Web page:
- Integration and Supply Chain Management
- What Factors Lead to Integration?
- What Are Integration's Performance Implications?
- Solidifying Our Understanding of Integration
- Toward Consensus on Cross-Functional Integration
- Extending Previous Definitional Work on Integration
- Planting the Seeds for Integration
- Tools Available to Managers
Solidifying Our Understanding of Integration
Still, despite these seemingly positive results, research on integration remains challenged in two fundamental areas: first, despite the consistency in results, the literature exhibits a stunning lack of cohesion in deriving a consensus definition of integration. This situation has yielded a plethora of operational measures of the concept, which constrains the ability of studies to offer truly generalizable results for practitioners and scholars to rely on. Authors have used several related (yet nevertheless distinct) terms to encapsulate integration, including coordination, collaboration, cooperation, “working together,” interaction, and information exchange/dissemination. However, a noticeable lack of attention to the similarities and differences across these terms has led researchers to define and operationalize integration in ways that are generally inconsistent.
For instance, some authors have defined integration in terms of coordinating activities across functional areas, and others have placed greater emphasis on the collaborative efforts needed to maintain common goals toward which activities are directed. Still others have used the terms “coordination” and “collaboration” interchangeably to define integration. Likewise, researchers have used terms such as “information exchange,” “information dissemination,” and “interaction” to describe integration. Researchers have used these terms generally to cover aspects of both formal information exchange processes and informal communications across functional areas. However, specific definition of variables has ranged from the extent to which information systems are integrated, to whether information is generally shared across functions, to the frequency or amount of communication, to the extent to which there is a common understanding of information. Moreover, there are indications in the literature that at least some of the more formal aspects of basic information exchange, such as having an integrated information management system, may play an antecedent or moderating role in relation to integration rather than constituting one of its dimensions.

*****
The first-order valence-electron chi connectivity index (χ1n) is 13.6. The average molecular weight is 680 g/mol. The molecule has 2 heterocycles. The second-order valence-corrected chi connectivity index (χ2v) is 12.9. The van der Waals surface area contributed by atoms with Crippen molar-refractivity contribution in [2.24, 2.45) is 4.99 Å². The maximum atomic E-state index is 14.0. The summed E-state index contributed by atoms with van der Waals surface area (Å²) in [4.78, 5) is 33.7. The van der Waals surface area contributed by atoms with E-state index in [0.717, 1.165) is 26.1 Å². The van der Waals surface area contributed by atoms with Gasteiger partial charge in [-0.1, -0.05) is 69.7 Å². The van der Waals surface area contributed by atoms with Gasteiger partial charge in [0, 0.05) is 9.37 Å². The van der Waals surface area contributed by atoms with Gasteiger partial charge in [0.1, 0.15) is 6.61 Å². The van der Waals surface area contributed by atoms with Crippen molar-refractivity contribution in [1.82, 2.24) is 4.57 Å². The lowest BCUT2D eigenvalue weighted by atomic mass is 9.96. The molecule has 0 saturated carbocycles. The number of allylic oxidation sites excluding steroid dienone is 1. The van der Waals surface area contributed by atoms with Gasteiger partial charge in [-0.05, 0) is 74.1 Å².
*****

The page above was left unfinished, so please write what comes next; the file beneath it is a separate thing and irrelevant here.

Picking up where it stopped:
The lack of a comprehensive definition of integration and the consequent lack of a reliable operational measure of the concept constrain studies on integration from offering broad-based and generalizable results for both practitioners and scholars. Researchers Frankel and Mollenkopf describe the situation in this way:
- Cross-functional integration (CFI) seems to be one of those notions that we all ‘know it when we see it,’ but there does not appear to be a consensus about what integration really is... [T]he construct must be clearly defined in order for research results to be meaningfully interpreted across the many streams of literature that include notions of CFI... [A]lthough the concept of CFI has been around for decades, scholars are still in the early stages of genuine construct development.9